A western Sydney mayor has defended the thousands of beachgoers who flocked to the water over the weekend – but hit out at the ‘double standard’ of his own residents facing heavy fines for gathering in their local park.
Locked-down Sydneysiders living within 5km of their local beach were in no mood to stay home as temperatures soared to 30C.
Residents in Canterbury-Bankstown though are still living under a harsh 9pm-5am curfew with a two-hour limit on how long they can exercise each day.
The LGA’s mayor Khal Asfour – who claims NSW Premier Gladys Berejiklian has still refused to meet with him to discuss his concerns – said the rules should be the same for everyone.
‘I don’t begrudge people going to the beach if they live within 5km,’ he told the Today show.
‘The chief health officer even said yesterday we are safe outdoors and the virus isn’t running lose on the beaches.’
But he said those living in one of 12 LGAs where the virus is spreading the most rapidly can’t even visit their local park without having the ‘cavalry brought in’.
‘It’s the double standards – the hypocrisy,’ Mr Asfour said.
‘We can’t go to our lovely parks, the recreational areas by the Cooks River or the Georges River.
‘I think that is what really angers people. We still have these harshest measures on us. We have the curfew that the deputy premier even agrees doesn’t work.’
He said he hadn’t heard from the state leader since a Zoom meeting he held with local community leaders.
‘I haven’t heard anything from her, not a word, not a phone call. And it is really disheartening when we are on the ground here going through this,’ he said.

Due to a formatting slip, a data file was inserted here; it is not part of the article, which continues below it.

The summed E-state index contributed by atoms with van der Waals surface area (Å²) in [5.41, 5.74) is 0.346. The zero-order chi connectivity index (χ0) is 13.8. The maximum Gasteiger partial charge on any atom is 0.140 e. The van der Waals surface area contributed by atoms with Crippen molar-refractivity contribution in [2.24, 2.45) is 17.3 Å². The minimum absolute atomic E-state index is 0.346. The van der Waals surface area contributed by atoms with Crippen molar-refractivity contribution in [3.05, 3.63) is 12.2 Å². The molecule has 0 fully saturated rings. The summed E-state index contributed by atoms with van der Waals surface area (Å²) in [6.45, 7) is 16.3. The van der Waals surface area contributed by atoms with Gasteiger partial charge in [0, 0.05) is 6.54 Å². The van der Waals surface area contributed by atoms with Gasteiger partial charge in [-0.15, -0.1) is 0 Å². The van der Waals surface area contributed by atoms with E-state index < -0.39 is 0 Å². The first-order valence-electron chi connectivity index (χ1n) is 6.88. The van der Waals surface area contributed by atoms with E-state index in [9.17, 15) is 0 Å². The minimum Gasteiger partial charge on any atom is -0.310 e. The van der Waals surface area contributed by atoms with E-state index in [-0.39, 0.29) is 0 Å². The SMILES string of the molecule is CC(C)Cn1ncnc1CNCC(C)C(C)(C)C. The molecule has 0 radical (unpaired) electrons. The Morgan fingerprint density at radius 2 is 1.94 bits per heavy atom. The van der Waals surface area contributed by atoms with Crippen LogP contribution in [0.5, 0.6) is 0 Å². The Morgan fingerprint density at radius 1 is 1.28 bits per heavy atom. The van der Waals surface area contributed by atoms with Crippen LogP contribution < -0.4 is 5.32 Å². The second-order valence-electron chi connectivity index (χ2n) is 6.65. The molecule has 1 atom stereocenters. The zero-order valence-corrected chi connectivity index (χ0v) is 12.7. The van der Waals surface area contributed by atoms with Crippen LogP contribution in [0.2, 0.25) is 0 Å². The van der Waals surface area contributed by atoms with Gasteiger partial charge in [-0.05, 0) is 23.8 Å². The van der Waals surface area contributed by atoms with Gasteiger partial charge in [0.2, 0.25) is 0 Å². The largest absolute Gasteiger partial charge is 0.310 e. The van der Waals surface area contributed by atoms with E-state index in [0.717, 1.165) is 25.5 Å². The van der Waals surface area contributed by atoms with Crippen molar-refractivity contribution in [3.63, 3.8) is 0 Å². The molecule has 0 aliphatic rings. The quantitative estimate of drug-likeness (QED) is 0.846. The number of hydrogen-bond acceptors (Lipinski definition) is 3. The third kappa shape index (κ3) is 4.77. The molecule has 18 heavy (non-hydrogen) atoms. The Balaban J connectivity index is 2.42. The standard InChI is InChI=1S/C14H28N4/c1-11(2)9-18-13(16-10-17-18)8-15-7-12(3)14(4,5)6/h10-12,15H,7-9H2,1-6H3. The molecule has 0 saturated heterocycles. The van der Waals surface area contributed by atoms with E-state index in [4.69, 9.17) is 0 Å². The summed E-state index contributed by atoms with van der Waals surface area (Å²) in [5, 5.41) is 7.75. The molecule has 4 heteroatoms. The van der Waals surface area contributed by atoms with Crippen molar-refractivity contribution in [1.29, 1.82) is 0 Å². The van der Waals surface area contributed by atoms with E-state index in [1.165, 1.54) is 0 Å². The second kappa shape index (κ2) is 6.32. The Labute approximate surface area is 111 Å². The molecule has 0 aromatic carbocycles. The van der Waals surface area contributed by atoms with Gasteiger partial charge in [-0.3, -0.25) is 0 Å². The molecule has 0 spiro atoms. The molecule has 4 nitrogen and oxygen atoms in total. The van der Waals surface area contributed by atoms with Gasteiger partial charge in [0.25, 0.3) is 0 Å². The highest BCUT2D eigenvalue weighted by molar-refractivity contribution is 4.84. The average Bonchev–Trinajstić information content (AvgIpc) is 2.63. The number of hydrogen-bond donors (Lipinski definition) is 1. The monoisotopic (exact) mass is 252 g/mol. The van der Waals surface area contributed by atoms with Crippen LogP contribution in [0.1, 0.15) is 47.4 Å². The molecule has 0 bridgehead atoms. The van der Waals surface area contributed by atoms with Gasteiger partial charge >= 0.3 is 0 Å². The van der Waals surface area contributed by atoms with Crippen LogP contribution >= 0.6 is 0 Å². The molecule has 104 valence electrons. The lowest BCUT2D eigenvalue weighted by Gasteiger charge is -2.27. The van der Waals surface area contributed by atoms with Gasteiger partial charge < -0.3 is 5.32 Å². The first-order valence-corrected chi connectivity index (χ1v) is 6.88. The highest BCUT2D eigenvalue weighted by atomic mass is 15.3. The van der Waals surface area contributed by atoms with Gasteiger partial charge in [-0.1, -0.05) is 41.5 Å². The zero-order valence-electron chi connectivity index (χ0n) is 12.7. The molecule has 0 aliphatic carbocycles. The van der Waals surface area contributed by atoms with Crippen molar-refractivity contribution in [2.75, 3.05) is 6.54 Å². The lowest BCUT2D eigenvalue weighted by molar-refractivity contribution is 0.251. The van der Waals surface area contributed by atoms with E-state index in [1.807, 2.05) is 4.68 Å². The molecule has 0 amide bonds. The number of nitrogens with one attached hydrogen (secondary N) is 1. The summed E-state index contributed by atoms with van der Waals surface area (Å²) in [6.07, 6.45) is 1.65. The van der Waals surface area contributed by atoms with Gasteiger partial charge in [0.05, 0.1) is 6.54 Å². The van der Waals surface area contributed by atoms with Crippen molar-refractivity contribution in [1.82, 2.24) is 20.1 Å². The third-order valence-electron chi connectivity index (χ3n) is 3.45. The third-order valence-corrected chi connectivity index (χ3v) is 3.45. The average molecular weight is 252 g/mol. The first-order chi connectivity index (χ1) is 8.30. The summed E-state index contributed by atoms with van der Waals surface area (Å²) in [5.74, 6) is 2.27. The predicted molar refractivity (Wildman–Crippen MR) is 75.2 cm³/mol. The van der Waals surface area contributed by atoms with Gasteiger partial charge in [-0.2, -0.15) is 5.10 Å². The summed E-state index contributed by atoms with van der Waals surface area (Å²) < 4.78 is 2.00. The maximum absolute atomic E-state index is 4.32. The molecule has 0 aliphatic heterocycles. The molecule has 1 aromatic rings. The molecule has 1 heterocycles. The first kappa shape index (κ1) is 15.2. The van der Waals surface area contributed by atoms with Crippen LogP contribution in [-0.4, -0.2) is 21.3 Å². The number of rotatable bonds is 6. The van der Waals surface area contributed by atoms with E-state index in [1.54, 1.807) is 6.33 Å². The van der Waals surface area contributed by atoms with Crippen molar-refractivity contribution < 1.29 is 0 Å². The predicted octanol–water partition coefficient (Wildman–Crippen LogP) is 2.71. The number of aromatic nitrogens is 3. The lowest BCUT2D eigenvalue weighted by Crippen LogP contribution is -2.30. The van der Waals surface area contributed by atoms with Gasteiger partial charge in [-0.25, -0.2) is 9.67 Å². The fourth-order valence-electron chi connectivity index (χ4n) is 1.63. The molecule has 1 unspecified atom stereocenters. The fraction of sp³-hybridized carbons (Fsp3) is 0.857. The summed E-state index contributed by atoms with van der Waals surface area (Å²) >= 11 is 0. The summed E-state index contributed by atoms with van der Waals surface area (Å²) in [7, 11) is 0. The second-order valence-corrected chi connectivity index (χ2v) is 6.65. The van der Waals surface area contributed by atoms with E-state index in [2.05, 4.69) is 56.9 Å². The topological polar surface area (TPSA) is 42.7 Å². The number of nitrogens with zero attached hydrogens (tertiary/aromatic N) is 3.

The unseasonably warm weather over the weekend meant beaches from Manly in the north to Cronulla in the south were jam-packed with crowds of sun-seekers.
Many followed Covid protocols by visiting with just one friend and wearing a mask, but cops reminded others to follow public health orders – as the number of new coronavirus cases hit 1,262.
But the images enraged those trapped in the 12 hotspot local council areas living under a tougher lockdown.
They are subject to a 9pm to 5am curfew and have no opportunity to lounge on the sand for hours at a time under ‘recreation’ allowances – let alone the fact any beach is much farther away than the permitted 5km.
Austere images of the west showed streets that would have been vacant if it wasn’t for the heavy police presence deployed to ensure people don’t leave their homes for non-essential reasons.
The images of eastern suburbs residents enjoying the warm weather sparked rage among those in the city’s south-west, but chief health officer Kerry Chant urged people to stay calm.
‘I think we’ve got to temper…’ she began at Sunday’s Covid press conference when asked about how busy the beaches were, before changing tack.
‘I realise that many people who are living in south-western Sydney and Western Sydney don’t have access to that because of the restrictions.
‘However, we do have to understand… in outdoor environments, if people are keeping away from each other, are probably the safest environments.’
She encouraged beachgoers not to congregate in large groups to avoid sparking ‘spot fire’ outbreaks of coronavirus.
‘What we want to do is extinguish as many spot fires as we have and I don’t want to be having to put an additional burden on our public health resources in responding to outbreaks in those areas,’ Dr Chant said.Internet Explorer Channel Network